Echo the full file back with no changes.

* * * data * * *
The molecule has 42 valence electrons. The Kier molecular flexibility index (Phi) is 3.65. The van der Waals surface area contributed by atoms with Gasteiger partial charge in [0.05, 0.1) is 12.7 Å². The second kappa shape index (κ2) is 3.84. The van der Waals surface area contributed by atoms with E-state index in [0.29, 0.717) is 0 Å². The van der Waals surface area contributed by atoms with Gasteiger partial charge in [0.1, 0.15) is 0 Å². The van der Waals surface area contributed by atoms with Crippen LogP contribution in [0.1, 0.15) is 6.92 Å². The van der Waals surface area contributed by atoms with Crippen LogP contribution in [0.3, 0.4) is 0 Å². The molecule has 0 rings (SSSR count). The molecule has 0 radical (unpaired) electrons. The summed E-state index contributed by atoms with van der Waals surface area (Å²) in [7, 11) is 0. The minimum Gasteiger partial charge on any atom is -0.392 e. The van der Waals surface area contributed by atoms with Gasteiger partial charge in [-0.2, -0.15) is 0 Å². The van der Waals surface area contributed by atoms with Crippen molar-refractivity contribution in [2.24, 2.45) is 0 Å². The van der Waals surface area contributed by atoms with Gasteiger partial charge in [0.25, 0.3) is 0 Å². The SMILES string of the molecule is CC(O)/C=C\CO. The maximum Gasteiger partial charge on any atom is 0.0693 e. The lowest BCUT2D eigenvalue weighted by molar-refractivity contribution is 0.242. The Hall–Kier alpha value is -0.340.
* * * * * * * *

The molecule has 42 valence electrons. The Kier molecular flexibility index (Phi) is 3.65. The van der Waals surface area contributed by atoms with Gasteiger partial charge in [0.05, 0.1) is 12.7 Å². The second kappa shape index (κ2) is 3.84. The van der Waals surface area contributed by atoms with E-state index in [0.29, 0.717) is 0 Å². The van der Waals surface area contributed by atoms with Gasteiger partial charge in [0.1, 0.15) is 0 Å². The van der Waals surface area contributed by atoms with Crippen LogP contribution in [0.1, 0.15) is 6.92 Å². The van der Waals surface area contributed by atoms with Crippen LogP contribution in [0.3, 0.4) is 0 Å². The molecule has 0 rings (SSSR count). The molecule has 0 radical (unpaired) electrons. The summed E-state index contributed by atoms with van der Waals surface area (Å²) in [7, 11) is 0. The minimum Gasteiger partial charge on any atom is -0.392 e. The van der Waals surface area contributed by atoms with Gasteiger partial charge in [-0.2, -0.15) is 0 Å². The van der Waals surface area contributed by atoms with Crippen molar-refractivity contribution in [2.24, 2.45) is 0 Å². The van der Waals surface area contributed by atoms with Gasteiger partial charge in [0.25, 0.3) is 0 Å². The SMILES string of the molecule is CC(O)/C=C\CO. The maximum Gasteiger partial charge on any atom is 0.0693 e. The lowest BCUT2D eigenvalue weighted by molar-refractivity contribution is 0.242. The Hall–Kier alpha value is -0.340.